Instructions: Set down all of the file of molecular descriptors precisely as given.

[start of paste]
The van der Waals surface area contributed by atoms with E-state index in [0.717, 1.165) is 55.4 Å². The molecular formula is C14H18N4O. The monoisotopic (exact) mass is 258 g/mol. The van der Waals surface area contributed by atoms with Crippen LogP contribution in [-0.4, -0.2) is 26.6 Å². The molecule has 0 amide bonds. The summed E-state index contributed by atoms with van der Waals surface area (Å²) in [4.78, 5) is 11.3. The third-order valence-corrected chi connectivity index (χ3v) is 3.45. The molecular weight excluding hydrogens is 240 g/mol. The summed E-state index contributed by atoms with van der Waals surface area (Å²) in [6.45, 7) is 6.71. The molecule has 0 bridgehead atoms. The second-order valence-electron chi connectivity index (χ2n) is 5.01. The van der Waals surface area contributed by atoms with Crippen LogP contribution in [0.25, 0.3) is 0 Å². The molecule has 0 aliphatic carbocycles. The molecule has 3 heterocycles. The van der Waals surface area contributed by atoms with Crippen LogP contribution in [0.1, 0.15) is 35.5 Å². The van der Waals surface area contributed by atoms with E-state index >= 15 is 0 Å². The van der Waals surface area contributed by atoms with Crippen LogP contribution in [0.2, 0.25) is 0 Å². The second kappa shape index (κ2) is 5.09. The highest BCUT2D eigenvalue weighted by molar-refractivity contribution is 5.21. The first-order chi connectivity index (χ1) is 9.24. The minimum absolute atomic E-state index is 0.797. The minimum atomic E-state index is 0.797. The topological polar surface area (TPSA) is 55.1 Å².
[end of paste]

The van der Waals surface area contributed by atoms with E-state index in [0.717, 1.165) is 55.4 Å². The molecular formula is C14H18N4O. The monoisotopic (exact) mass is 258 g/mol. The van der Waals surface area contributed by atoms with Crippen LogP contribution in [-0.4, -0.2) is 26.6 Å². The molecule has 0 amide bonds. The summed E-state index contributed by atoms with van der Waals surface area (Å²) in [4.78, 5) is 11.3. The third-order valence-corrected chi connectivity index (χ3v) is 3.45. The molecular weight excluding hydrogens is 240 g/mol. The summed E-state index contributed by atoms with van der Waals surface area (Å²) in [6.45, 7) is 6.71. The molecule has 0 bridgehead atoms. The second-order valence-electron chi connectivity index (χ2n) is 5.01. The van der Waals surface area contributed by atoms with Crippen LogP contribution in [0.25, 0.3) is 0 Å². The molecule has 0 aliphatic carbocycles. The molecule has 3 heterocycles. The van der Waals surface area contributed by atoms with Crippen LogP contribution in [0.1, 0.15) is 35.5 Å². The van der Waals surface area contributed by atoms with E-state index >= 15 is 0 Å². The van der Waals surface area contributed by atoms with Crippen LogP contribution in [0.2, 0.25) is 0 Å². The second kappa shape index (κ2) is 5.09. The highest BCUT2D eigenvalue weighted by molar-refractivity contribution is 5.21. The first-order chi connectivity index (χ1) is 9.24. The minimum absolute atomic E-state index is 0.797. The minimum atomic E-state index is 0.797. The topological polar surface area (TPSA) is 55.1 Å².